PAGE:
This is a guest post from Ondřej Janošík, co-owner of Notum Technologies, full-stack developer and clean code enthusiast based in the Czech Republic.
Bitbucket Pipelines & Deployments is integrated CI/CD for Bitbucket Cloud that’s trivial to set up, automating your code from test to production (at least that’s what the official site says). However, setting up your pipelines with right commands and right caching in order to be as fast as possible requires some time. In this article, I am going to show how it can be done.
If you came here just to see the configuration without explanation here it is:
image: node:10.8.0 options: max-time: 30 pipelines: default: - step: name: Install, build and tests caches: - npm script: - npm ci - npm run build - npm run test - step: name: E2E tests caches: - npm - cypress image: cypress/base:10 script: - npm ci - npm run e2e definitions: caches: npm: $HOME/.npm cypress: $HOME/.cache/Cypress
In this configuration, we are using the docker image
node:10.8.0. If you want to use a different one, one can choose one from here.
This section is completely optional, meaning you can skip this part. I am using this part to set the maximum length of the pipeline. Without this time to time something bad can happen and your pipeline can run forever.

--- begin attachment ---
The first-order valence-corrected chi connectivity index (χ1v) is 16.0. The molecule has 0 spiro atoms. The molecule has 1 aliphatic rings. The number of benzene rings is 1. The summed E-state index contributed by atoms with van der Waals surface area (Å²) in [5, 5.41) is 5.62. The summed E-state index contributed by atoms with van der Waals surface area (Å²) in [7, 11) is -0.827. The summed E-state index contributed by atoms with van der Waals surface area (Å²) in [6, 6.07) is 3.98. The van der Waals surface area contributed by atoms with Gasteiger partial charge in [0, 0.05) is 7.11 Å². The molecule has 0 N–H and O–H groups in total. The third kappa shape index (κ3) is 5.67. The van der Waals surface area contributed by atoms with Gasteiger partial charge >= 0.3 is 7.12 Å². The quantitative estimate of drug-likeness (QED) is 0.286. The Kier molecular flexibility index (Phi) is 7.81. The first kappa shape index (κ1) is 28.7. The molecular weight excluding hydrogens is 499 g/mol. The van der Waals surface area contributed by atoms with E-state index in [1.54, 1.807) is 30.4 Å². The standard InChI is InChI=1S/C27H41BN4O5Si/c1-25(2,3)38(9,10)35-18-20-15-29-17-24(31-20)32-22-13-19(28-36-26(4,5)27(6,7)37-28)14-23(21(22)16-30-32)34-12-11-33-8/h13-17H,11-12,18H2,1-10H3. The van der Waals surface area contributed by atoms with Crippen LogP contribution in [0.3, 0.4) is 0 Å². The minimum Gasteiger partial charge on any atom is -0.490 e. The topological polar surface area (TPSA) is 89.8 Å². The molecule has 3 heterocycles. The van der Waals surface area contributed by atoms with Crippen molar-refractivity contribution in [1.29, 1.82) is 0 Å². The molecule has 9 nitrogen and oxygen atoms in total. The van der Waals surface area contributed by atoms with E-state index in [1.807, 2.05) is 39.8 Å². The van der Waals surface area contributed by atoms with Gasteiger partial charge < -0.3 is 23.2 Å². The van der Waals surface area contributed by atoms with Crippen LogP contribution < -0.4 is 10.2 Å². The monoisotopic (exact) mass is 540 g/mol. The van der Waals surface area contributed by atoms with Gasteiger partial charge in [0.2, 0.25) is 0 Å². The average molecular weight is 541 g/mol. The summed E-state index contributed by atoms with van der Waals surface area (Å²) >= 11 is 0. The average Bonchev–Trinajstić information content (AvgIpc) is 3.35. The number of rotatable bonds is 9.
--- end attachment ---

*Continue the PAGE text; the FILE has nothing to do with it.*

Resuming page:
The pipelines section is the main section where you specify each step. We have two steps. In the first, we are installing packages, running tests and building the application. We are using NPM CI — a new command in NPM that has been created especially for this use case (you can read more here). In the second step, we are running the E2E tests using Cypress. Cypress requires us to use a different image so we need to create a special step for that.
Using a cache can help us to save a lot of build minutes. We are caching two folders —
$HOME/.cache/Cypress. The first one is boosting NPM CI command and the second one is holding the Cypress binary.
Bitbucket Pipelines is a great tool for CI/CD. This feature is paid based on the number of build minutes so I suggest you using NPM CI and have a look at the cache section in order to save your time and money :)